A Pint of Bitter
The Scots have a dark, wry sense of humor, and perhaps only a Scottish filmmaker could have had both the audacity to attempt a black comedy about grief and the sensibility to pull it off. Best known as an actor for his award-winning performance in My Name Is Joe, Peter Mullan here he goes behind the camera in a wonderfully biting feature-film debut as writer/director. Orphans is as absurdly funny as it is heart-wrenchingly painful, and contains, in a story of apparently modest scope, some of the most poignantly real as well as some of the most bemusingly dreamy moments I think I’ve ever seen on film.
Set in working-class Glasgow, Orphans‘ simple story plays out mostly over the course of a single night that’s both literally and metaphorically stormy, as four adult siblings attempt, in their own inarticulate ways, to salve their devastating grief over their mother’s death. Their father having died years earlier, they now have only one another, but they are unable to even express amongst themselves the depth of their pain. Thomas (Gary Lewis), the oldest, shoulders familial responsibilities with such extreme devotion that he alienates the others — he plans to spend the night in the church where his mother’s funeral mass will be performed the next morning, praying next to her coffin. Michael (Douglas Henshall) and John (Stephen McCole: Rushmore) find their anguish manifesting itself violently — when Michael is stabbed in a pub brawl he initiated, John vows to kill his brother’s attacker, DD Duncan (Malcolm Shields). Sheila (Rosemarie Stevenson), wheelchair-bound with cerebral palsy, gets bored with Thomas’s piety and decides to head home from the church by herself, though she isn’t really able to look after herself.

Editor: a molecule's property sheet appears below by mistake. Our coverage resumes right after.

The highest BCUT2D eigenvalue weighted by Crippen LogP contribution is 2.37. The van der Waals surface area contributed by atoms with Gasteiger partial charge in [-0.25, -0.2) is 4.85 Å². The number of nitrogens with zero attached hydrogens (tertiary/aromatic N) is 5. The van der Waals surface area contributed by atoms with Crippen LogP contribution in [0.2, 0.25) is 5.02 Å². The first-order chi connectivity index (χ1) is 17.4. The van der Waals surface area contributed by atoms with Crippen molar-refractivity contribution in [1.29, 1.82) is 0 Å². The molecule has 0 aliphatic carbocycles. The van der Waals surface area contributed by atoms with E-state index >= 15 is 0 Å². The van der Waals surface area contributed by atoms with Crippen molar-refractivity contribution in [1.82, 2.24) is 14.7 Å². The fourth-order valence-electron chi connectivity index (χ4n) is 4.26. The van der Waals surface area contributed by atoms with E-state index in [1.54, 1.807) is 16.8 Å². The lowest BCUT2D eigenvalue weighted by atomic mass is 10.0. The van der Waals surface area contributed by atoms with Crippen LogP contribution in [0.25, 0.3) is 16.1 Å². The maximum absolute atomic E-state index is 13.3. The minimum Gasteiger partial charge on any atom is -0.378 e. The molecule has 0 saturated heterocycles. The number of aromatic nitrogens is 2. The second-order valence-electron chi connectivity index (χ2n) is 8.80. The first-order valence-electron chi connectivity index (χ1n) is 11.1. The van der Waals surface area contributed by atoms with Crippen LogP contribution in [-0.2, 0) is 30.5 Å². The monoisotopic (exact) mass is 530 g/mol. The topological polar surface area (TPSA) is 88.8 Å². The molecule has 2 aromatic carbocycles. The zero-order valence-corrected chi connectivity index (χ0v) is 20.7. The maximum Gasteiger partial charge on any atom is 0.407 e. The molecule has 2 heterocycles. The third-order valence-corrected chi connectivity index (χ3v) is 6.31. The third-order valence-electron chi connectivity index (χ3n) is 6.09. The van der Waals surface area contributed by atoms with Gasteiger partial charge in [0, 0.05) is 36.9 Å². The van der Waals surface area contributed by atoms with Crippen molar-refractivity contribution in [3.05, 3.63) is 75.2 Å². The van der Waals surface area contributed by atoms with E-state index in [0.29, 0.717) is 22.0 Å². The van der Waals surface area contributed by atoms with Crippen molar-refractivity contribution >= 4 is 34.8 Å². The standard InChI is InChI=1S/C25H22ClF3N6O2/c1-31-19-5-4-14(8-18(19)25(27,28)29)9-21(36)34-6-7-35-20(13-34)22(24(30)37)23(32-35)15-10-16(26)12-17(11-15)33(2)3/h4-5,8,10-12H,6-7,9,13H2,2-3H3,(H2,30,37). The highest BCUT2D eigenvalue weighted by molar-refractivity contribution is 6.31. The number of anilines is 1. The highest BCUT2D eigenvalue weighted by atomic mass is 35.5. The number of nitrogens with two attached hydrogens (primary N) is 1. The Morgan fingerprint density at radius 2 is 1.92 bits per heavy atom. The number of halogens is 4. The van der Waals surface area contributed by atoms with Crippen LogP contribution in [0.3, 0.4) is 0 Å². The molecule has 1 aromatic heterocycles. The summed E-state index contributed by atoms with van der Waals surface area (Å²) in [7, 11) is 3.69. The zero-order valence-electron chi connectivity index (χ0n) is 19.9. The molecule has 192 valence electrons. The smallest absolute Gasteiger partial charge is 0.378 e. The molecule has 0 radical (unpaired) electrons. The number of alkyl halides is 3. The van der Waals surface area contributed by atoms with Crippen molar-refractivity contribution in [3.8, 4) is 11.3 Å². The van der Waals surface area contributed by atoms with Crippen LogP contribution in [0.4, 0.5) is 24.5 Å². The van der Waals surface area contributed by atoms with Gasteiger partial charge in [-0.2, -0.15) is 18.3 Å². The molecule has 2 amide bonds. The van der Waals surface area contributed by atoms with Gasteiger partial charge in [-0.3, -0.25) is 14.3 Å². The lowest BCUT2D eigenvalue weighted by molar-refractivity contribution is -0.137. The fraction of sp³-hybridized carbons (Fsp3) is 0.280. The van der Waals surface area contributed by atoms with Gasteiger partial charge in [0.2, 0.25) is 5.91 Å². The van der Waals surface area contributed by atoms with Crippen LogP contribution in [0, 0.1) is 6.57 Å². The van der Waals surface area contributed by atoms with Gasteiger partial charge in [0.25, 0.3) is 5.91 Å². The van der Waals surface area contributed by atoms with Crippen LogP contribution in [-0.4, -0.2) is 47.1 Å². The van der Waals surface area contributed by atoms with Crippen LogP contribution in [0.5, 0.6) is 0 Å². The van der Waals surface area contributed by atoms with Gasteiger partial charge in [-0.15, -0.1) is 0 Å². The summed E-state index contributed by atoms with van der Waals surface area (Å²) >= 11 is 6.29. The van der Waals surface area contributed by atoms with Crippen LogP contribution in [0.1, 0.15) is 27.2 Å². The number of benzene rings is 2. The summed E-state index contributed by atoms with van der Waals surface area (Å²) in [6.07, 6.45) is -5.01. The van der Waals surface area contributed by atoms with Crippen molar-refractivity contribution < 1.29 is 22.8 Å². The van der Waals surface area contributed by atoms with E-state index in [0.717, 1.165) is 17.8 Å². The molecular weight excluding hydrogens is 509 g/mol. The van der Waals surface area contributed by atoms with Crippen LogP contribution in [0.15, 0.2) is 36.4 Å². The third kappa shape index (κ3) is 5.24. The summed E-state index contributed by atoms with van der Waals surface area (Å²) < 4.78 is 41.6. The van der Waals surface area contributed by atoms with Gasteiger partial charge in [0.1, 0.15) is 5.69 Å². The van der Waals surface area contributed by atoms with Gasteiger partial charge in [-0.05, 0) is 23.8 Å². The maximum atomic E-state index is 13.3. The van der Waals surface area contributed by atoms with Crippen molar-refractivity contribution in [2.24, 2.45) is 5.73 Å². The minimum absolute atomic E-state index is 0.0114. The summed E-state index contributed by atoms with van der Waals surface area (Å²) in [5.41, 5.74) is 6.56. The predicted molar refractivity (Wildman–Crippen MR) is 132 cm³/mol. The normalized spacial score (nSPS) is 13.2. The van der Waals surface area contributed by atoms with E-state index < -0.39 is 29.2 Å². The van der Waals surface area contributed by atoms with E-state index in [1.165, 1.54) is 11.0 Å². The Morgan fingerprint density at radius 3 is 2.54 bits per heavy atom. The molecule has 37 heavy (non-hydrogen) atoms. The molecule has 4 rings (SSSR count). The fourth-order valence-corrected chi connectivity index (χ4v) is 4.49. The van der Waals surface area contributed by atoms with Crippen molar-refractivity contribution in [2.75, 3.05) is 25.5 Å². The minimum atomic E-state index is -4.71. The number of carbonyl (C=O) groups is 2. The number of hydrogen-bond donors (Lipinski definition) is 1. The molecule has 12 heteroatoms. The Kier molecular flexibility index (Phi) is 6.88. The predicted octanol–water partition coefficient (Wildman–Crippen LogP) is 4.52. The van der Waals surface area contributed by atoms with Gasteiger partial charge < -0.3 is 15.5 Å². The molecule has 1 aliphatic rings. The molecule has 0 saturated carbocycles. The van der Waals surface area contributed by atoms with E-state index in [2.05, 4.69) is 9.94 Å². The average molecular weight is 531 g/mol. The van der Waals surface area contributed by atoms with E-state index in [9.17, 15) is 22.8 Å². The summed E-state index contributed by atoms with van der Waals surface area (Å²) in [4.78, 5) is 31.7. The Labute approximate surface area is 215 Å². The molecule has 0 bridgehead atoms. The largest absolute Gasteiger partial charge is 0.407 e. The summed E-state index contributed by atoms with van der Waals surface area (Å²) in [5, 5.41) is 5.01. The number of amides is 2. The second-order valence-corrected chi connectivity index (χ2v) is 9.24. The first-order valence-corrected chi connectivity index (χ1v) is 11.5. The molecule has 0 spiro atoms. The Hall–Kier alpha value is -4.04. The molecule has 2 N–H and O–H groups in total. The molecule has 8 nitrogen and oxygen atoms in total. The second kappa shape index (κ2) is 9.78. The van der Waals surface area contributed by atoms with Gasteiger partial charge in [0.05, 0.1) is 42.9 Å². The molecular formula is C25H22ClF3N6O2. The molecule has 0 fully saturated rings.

“Things like this bring you together,” Michael assures his ex-wife that night, when she wonders how the Flynns are holding up, and he doesn’t even seem aware of the patent falseness of such a platitude. Mullan knows, though, and avoids the typical inanities with which the subject of death is usually treated. There’s no grief porn here, no lingering on sobbing faces or solemn nods from black-clad mourners whispering clichéd words of sympathy — there’s none of the uncomfortable witnessing of heart-rending pain that, when one is in the throes of such pain, one wishes would just go away.
Instead, Mullan uses little slices of ultra-real reality, a sense of hovering disaster, and touches of near fantasy to envelop us in the Flynns’ chaotic state of mind, which they all do share in spite of their very different ways of showing it. Michael stumbles through the night, slowly bleeding from the stab wound in his side, refusing to go to a hospital… and in his wanderings encounters a pubkeeper with unusual ideas for dealing with unruly patrons. Sheila’s motorized wheelchair breaks down on a dark, lonely sidewalk… and she is rescued by a fairy princess, or at least a little girl (Laura O’Donnell) in a pink, pointy hat and a familiar in the form of a shaggy dog. John, an ordinary college student, gets a taste of the gritty underside of Glasgow in his search for a gun to kill DD Duncan… and meets a child go-between used by an ammo supplier. An ecstatic new dad, a picture of his infant emblazoned on his t-shirt, meanders through the story, his happiness an affront to the Flynns’ misery and a reminder that life is continuing without them while they mourn.
Orphans is grief from the inside out: the sudden sense of realizing the world is not permanent, the heightened awareness of the life all around you and the rage that it can all go on oblivious to your suffering, the conflicting emotions that inspire both laughter and tears at the ridiculousness of it all. When we see, at Mrs. Flynn’s funeral, the lengths to which Thomas is willing to go in his self-appointed role as the dutiful son… Well, I don’t think I’ve ever giggled and wept at the same time like that at a movie before.
If you’ve ever laughed and cried in the face of death — and been heartfelt in both reactions — you’ll understand where Orphans is coming from. This is a remarkable film, truer than most of what you’ll see onscreen.